Osteoporosis is a silent disease where bones become weak and can break easily. It often goes undiagnosed because of the lack of obvious symptoms…. until a fracture occurs. To learn more about osteoporosis and how it is diagnosed visit the Hormones Australia osteoporosis page here. It is more common in women than men and increases in prevalence with age. It is estimated that more than 22% of women and 6% of men over the age of 50 are likely to have osteoporosis.
Is obesity protective against osteoporosis?
Historically, obesity was thought to be protective against osteoporosis. This was driven by research which showed a link between higher weight and fewer hip fractures in women. This protection against hip fracture was thought to be due to the increased padding around the pelvis and femur. However, obese women experience more fractures in other areas of their body. Around the same other data showed there were also improvements in bone mineral density. These improvements were the result of a better understanding of the cause of osteoporosis and increased community awareness of the risks.
Osteoporosis in men
While less common in men, osteoporosis is still diagnosed in men. The reduced frequency of osteoporosis in men is thought to be due to several factors. These include the larger male skeleton, the absence of a sudden drop in oestrogen during menopause and a slower rate of bone mass decline. There are many factors that can also be linked to an increased risk of osteoporosis in men including medications, lifestyle factors, chronic diseases, and family history.
Early studies of osteoporosis focussed mostly on women and often only those over 50 years of age. So there has not been a lot of data examining osteoporosis in larger populations of men and women in the community. A recent publication in the Journal of Clinical Endocrinology and Metabolism has helped close this gap. Their project examined the associations of body composition and bone mineral density in more than 10 000 adults under the age of 60 from the USA.
What is body composition?
Body composition measurements estimate the weight of our muscles, bones, and fat. It is measured by a simple test using a type of x-ray called dual energy x-ray absorptiometry (DEXA). It is a simple and non-invasive.
Lean mass is simply the weight of our bodies without the fat. Whereas fat mass is the weight of the fat in our bodies. These can be expressed as an index called the lean mass index and the fat mass index which are corrected for a person’s height. These measures are more helpful in understanding our body composition as they account for muscle and fat separately. Most people are familiar with the body mass index or BMI. This is calculated using the weight of the person corrected for their height. This can incorrectly identify people with larger amounts of muscle mass as overweight and obese.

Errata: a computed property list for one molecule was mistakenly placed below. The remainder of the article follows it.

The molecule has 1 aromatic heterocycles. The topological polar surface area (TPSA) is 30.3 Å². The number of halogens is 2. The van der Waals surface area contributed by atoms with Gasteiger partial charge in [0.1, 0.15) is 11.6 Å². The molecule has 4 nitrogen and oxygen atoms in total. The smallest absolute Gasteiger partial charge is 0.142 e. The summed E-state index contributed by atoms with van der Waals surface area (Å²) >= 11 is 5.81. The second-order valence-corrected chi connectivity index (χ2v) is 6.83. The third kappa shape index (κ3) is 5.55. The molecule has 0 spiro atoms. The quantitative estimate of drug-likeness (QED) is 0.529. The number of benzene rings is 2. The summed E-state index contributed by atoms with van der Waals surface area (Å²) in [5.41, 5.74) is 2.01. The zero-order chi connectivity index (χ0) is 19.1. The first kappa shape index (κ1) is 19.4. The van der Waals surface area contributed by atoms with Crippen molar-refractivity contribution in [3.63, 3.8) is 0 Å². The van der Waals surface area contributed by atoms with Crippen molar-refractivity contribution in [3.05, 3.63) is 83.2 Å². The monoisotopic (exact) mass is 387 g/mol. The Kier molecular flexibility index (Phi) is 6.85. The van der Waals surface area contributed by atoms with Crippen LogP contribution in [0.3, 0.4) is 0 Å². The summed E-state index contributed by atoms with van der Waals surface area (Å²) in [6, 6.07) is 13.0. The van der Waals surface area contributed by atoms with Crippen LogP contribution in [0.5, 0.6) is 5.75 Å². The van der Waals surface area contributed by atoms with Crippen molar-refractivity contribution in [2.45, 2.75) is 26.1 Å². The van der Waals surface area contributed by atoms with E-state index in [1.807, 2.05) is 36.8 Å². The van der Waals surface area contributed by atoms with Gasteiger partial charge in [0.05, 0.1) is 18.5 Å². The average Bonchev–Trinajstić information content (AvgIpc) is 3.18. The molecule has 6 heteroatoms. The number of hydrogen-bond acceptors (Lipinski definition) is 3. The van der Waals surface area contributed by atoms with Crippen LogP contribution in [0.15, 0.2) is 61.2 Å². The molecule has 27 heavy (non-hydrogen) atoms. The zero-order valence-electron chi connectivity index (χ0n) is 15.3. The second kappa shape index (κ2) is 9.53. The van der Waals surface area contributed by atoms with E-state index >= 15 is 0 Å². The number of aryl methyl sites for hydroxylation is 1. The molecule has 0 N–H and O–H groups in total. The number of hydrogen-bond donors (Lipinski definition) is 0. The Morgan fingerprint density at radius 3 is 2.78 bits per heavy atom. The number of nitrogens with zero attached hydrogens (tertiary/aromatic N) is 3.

What is bone mineral density?
Bone mineral density is a measure of the minerals such as calcium in our bones. A higher bone mineral density is better, indicating stronger bones that are less likely to break.
Faster decline in bone mineral density in obese men
The research from the large US study found that total bone mineral density was lowest in people without obesity. Both lean mass (muscles and bone) and fat mass increased with increasing BMI and was highest in those with a BMI of more than 40.
One of the major advancements of this data, is that the study was of a large group of diverse adults. This means it is more likely to be representative of the general population.
The lean mass index was found to have positive effect on bone mineral density. A higher lean mass index means more bone and muscle in the body. This index was linked to a higher bone mineral density. Conversely, a higher fat mass index, suggesting more fat in the body was linked to a reduced bone mineral density. Simply, more bone and muscle are good, more fat is bad in terms of bone mineral density.
When the researchers looked at men and women separately, they found something unexpected. The figure below shows the data for bone mineral density (BMD) on the y axis on the left and the fat mass index or FMI on the x-axis across the bottom. Click here to see it in the research paper.
This shows that for both women and men that the bone mineral density decreases as the fat mass index increases. However, in men (in the dark line) the fat mass index had a stronger negative effect on bone density than in women. This means that as the amount of fat mass increases the bone density is reduced at a higher rate in men than women. Simply, more obese men may be at a greater risk for fractures than previously considered and screening might be an important part of preventing osteoporosis.